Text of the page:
Campus activities gave students many opportunities to interact with fellow Keppelites. There were as many as twelve girls' TriHiY clubs alone. School dramatic and musical productions were usually standing room only, and the school featured a large marching band and drill team. Musical dramas featured Keppel drama students acting and singing to the accompaniment of the Keppel orchestra. To raise funds, clubs sponsored popular lunch time bake sales. Because of the large student body-too large for the cafeteria-school officials instituted two lunch periods. Alumni recall that the selection of one's classes before the opening of school in the fall hinged as much on the ability to share the same lunch period with friends as it did with choosing appropriate classes. The 1957 Senior Prom was held at the Huntington Sheraton Hotel in San Marino.

Ms. Arzt. The name conjures up images of girls kneeling in the office of the Assistant Principal for Girls while the legendary school disciplinarian determined whether hem touched floor. If it did, the relieved girl returned to class. If it didn't, she was sent home to change into clothing more appropriate for an academic institution.

The city of Alhambra sponsored a Rose Parade float every year in the 50's, and Keppelites could be found working on Rose Parade floats being constructed in the several airplane hangers left after demolition of the airport between the campus and Valley Boulevard in the approximate area now occupied by the Valley Mall at the corner of Valley Boulevard and Almansor Avenue. In addition to the float, the Aztec marching band alternated with the band from Alhambra High as the City of Alhambra's representative in the Rose Parade.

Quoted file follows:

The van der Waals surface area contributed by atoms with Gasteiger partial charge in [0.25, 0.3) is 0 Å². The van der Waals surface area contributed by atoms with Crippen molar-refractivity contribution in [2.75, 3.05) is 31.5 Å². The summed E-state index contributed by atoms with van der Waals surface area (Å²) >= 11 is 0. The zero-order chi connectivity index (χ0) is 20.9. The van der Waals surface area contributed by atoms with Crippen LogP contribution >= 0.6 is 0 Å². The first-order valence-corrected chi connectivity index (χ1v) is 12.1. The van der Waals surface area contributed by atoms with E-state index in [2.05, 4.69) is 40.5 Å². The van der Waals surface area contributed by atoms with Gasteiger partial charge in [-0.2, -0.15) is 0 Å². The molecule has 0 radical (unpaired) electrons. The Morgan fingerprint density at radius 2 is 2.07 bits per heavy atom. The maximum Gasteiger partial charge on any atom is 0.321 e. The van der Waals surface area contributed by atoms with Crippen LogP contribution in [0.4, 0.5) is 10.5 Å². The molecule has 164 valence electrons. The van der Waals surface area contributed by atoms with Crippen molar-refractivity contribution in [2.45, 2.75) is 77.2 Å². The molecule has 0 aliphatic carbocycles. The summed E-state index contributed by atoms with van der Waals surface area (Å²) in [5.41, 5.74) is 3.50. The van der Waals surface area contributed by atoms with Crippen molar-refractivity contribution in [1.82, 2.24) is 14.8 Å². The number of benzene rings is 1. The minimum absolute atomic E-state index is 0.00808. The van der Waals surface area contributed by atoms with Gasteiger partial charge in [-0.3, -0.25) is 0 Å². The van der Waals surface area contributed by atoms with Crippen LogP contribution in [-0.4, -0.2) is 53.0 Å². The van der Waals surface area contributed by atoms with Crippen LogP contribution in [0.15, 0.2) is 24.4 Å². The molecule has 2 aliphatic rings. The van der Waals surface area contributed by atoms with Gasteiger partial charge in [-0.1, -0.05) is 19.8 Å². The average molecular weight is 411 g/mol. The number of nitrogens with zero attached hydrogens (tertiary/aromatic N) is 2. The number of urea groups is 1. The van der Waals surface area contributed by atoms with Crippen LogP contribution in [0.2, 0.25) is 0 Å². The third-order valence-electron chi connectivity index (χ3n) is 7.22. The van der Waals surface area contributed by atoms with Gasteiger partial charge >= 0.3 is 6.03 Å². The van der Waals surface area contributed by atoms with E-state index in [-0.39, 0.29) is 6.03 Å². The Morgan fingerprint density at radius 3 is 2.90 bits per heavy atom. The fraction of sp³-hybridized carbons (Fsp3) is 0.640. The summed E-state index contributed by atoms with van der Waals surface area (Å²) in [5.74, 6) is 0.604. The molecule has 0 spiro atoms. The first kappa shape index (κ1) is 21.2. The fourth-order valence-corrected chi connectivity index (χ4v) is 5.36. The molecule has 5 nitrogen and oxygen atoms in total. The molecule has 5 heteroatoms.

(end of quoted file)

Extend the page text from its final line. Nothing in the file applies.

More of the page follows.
Off-campus social activities were vintage 50's. On Friday and Saturday nights, Keppelites cruised Valley Boulevard between Sixth Street eastward to Almansor Street and frequented several restaurants on the boulevard. By this time, Rod's, the Hat, Henry's, Farmers Boy's, and other "hangouts" were vying with one another for Keppelites' patronage. Surprisingly, despite the fact that both Alhambra and Keppel claimed Valley as their cruising grounds, very few incidents of conflict occurred to mar the fun-filled evenings. Seeing and being seen was the thing to do on a Saturday night.

As the 1950's ended, the Mark Keppel student body continued to bask in these years of relative innocence. There had been problems. Mark Keppel High School saw some of it sons go off to fight in Korea. Some did not return. There had definitely been controversies and challenges to school spirit and the collective sense of stability that the students enjoyed. In 1957, nearly half of the graduating class was transferred to the new district high school-San Gabriel High School-that had just been constructed in the alfalfa fields at the corner of Ramona Road and Mission Road just inside the eastern city limits ofAlhambra. But nothing in the 50's prepared society and Mark Keppel High School for what was to come… the "Age of Aquarius"-the 1960's.